"It’s Already Happening": Learning From Civically Engaged Transnational Immigrant Youth
by Michelle Knight — 2011
Background/Context: This essay is part of a special issue that emerges from a year-long faculty seminar at Teachers College, Columbia University. The seminar's purpose has been to examine in fresh terms the nexus of globalization, education, and citizenship. Participants come from diverse fields of research and practice, among them art education, comparative education, curriculum and teaching, language studies, philosophy of education, social studies, and technology. They bring to the table different scholarly frameworks drawn from the social sciences and humanities. They accepted invitations to participate because of their respective research interests, all of which touch on education in a globalized world. They were also intrigued by an all-too-rare opportunity to study in seminar conditions with colleagues from different fields, with whom they might otherwise never interact given the harried conditions of university life today. Participants found the seminar generative in terms of ideas about globalization, education, and citizenship. Participants also appreciated what, for them, became a novel and rich occasion for professional and personal growth.
Purpose/Objective/Research Question/Focus of Study: The goal of this paper is to open up a dialogic space where educators can learn from and with transnational immigrant youth who are already participating in civic learning opportunities as local and global citizens in and beyond the sphere of schools. Drawing on data from two qualitative research studies, I discuss the global lifestyle and civic engagement of Kwame, one transnational immigrant youth, who lives in New York and maintains close ties to Africa. The relationship between his transnational immigrant identity and civic engagement provide insights into how he is constructing, negotiating, and contesting citizenship norms, K–16 civic learning opportunities, and new technologies of civic engagement for the betterment of diverse democratic societies.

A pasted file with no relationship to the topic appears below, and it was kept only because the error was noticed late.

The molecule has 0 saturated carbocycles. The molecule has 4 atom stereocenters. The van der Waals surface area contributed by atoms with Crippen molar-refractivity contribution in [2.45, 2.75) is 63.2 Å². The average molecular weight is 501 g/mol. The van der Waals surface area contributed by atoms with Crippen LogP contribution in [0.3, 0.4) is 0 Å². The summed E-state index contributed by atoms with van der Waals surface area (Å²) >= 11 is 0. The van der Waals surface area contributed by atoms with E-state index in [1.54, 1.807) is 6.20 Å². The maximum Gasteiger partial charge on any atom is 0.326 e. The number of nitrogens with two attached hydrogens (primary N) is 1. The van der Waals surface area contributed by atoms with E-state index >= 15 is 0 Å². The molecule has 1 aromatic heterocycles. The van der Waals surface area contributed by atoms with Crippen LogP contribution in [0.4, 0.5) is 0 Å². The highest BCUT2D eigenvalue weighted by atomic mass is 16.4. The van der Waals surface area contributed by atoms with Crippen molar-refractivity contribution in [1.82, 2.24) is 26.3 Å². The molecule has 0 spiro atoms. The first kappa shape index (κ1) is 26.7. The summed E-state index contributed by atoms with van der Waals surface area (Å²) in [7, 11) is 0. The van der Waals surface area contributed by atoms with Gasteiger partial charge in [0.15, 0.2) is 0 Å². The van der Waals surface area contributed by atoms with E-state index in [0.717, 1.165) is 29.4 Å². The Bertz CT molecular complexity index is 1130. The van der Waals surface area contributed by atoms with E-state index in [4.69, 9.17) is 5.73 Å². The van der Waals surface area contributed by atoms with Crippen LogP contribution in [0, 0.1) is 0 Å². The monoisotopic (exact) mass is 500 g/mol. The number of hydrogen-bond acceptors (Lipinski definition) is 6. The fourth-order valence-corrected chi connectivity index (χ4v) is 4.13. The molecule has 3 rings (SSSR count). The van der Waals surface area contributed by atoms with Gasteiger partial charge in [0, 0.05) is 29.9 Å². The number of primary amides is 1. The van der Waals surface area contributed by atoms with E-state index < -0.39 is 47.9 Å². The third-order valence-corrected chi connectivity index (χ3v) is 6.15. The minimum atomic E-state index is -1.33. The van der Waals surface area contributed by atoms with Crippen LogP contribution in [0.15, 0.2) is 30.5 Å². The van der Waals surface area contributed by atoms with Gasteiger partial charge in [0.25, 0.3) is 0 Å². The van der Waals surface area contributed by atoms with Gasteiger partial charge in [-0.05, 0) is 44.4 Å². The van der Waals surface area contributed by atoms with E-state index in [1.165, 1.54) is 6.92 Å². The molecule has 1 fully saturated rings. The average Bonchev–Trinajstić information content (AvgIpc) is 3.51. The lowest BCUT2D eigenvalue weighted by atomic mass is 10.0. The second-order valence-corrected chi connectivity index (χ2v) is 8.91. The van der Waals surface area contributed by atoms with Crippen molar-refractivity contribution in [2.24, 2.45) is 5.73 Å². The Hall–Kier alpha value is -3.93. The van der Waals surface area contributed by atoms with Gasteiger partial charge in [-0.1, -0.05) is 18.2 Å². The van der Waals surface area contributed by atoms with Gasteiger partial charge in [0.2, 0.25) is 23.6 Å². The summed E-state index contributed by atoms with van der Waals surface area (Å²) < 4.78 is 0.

Conclusion/Recommendations: The author argues that, in the midst of contentious debates on immigration and (mis)representations of immigrants in the media, dialogic spaces between and among educators and transnational immigrant youth can be created to grapple with notions of globalization, education, and citizenship. Moreover, as schools also serve as public civic space, educators can focus on engaging transnational immigrant youth’s daily experiences and knowledge in the curriculum. In so doing, the curriculum opens up opportunities for teachers and students to dialogue and learn about what is already happening with youth to further encourage, motivate, and sustain youth’s civic engagement at local, national, and global levels. Such learning carries the potential of a diverse action-oriented educated citizenry committed to human rights in a globalized world.
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